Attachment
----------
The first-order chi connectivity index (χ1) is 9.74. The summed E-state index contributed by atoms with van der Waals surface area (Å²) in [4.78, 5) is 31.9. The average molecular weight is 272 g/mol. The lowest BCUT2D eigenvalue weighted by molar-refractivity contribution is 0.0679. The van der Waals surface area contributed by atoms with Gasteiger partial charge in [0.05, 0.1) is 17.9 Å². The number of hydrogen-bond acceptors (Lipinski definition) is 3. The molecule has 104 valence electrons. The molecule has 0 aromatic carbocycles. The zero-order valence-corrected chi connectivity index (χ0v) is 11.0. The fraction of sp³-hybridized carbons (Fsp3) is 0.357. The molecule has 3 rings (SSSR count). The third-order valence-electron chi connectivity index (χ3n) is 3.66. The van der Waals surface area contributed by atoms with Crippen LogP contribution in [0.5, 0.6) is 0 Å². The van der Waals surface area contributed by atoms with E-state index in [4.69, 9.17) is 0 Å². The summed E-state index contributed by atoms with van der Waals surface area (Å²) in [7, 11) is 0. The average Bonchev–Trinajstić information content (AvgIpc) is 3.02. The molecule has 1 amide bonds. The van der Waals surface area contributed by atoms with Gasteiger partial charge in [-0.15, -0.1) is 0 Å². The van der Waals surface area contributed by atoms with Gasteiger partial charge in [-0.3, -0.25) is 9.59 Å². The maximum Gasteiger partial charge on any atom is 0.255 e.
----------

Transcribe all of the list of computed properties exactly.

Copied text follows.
The first-order chi connectivity index (χ1) is 9.74. The summed E-state index contributed by atoms with van der Waals surface area (Å²) in [4.78, 5) is 31.9. The average molecular weight is 272 g/mol. The lowest BCUT2D eigenvalue weighted by molar-refractivity contribution is 0.0679. The van der Waals surface area contributed by atoms with Gasteiger partial charge in [0.05, 0.1) is 17.9 Å². The number of hydrogen-bond acceptors (Lipinski definition) is 3. The molecule has 104 valence electrons. The molecule has 0 aromatic carbocycles. The zero-order valence-corrected chi connectivity index (χ0v) is 11.0. The fraction of sp³-hybridized carbons (Fsp3) is 0.357. The molecule has 3 rings (SSSR count). The third-order valence-electron chi connectivity index (χ3n) is 3.66. The van der Waals surface area contributed by atoms with Crippen LogP contribution in [0.5, 0.6) is 0 Å². The van der Waals surface area contributed by atoms with E-state index in [4.69, 9.17) is 0 Å². The summed E-state index contributed by atoms with van der Waals surface area (Å²) in [7, 11) is 0. The average Bonchev–Trinajstić information content (AvgIpc) is 3.02. The molecule has 1 amide bonds. The van der Waals surface area contributed by atoms with Gasteiger partial charge in [-0.15, -0.1) is 0 Å². The van der Waals surface area contributed by atoms with Gasteiger partial charge in [-0.3, -0.25) is 9.59 Å². The maximum Gasteiger partial charge on any atom is 0.255 e.